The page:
Los Angeles got below 300 homicides for 2010, putting the murder rate at something like a 50-year low. NPR ran a nice piece on the accomplishment, in which I was quoted.
The interview was long and wide-ranging, and of course not everything could fit into the final story, but though I have nothing to complain about in the way I was treated my quotes don’t include what I took to be the central point: that crime rates move for many reasons, and it’s dangerous to base policy judgments on year-to-year fluctuations, in this particular case the decline in gang homicides is directly attributable to the new policies put in place by Chief Charlie Beck when he ran the South Bureau. The move away from “fighting gangs” and toward “preventing gang homicide” (and, in particular, preventing the predictable next homicide after a gang shooting) made all the difference, and Beck and his troops are entitled to the credit.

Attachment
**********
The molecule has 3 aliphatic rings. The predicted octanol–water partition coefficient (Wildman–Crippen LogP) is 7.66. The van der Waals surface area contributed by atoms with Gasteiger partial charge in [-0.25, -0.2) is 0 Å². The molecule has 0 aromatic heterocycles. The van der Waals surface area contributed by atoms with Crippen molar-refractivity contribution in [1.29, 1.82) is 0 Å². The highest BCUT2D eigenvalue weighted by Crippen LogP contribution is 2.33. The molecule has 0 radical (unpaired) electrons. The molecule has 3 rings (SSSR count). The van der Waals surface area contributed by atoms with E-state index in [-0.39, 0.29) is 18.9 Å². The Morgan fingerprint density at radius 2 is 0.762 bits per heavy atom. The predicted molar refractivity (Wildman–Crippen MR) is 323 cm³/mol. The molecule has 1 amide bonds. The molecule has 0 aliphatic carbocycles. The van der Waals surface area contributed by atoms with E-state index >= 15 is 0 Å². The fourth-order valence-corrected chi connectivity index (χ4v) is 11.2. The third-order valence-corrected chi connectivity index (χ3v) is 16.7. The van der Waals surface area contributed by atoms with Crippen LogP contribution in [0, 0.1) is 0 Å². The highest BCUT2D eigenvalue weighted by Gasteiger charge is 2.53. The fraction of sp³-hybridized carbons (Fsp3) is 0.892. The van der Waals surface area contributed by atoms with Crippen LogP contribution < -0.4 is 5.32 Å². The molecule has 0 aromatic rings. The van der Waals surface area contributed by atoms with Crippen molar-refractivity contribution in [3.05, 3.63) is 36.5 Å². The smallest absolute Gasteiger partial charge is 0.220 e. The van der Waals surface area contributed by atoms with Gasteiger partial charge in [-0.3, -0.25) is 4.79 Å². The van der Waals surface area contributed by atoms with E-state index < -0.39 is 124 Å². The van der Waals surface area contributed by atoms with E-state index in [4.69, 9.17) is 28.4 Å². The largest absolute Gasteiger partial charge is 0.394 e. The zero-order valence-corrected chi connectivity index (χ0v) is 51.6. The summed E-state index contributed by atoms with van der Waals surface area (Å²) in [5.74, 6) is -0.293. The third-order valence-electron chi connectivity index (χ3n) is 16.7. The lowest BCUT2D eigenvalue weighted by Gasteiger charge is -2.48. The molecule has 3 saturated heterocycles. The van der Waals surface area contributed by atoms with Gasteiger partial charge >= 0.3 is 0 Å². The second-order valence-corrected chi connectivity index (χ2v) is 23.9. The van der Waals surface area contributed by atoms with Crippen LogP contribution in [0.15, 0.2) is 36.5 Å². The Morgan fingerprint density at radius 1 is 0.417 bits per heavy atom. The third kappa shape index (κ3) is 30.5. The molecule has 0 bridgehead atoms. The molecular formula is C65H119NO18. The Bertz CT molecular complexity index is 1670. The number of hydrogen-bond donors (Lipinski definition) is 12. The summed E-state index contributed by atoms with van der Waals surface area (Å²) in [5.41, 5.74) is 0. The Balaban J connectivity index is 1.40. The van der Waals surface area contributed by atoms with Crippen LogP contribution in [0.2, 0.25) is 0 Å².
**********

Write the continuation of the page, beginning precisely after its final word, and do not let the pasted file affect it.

LA hadn’t really changed its gang stategy since Zoot Suit days, and turning it around wasn’t easy. That’s one advantage of CompStat’s focus on “the numbers;” sometimes it forces a change in even the most sacred organizational taboos.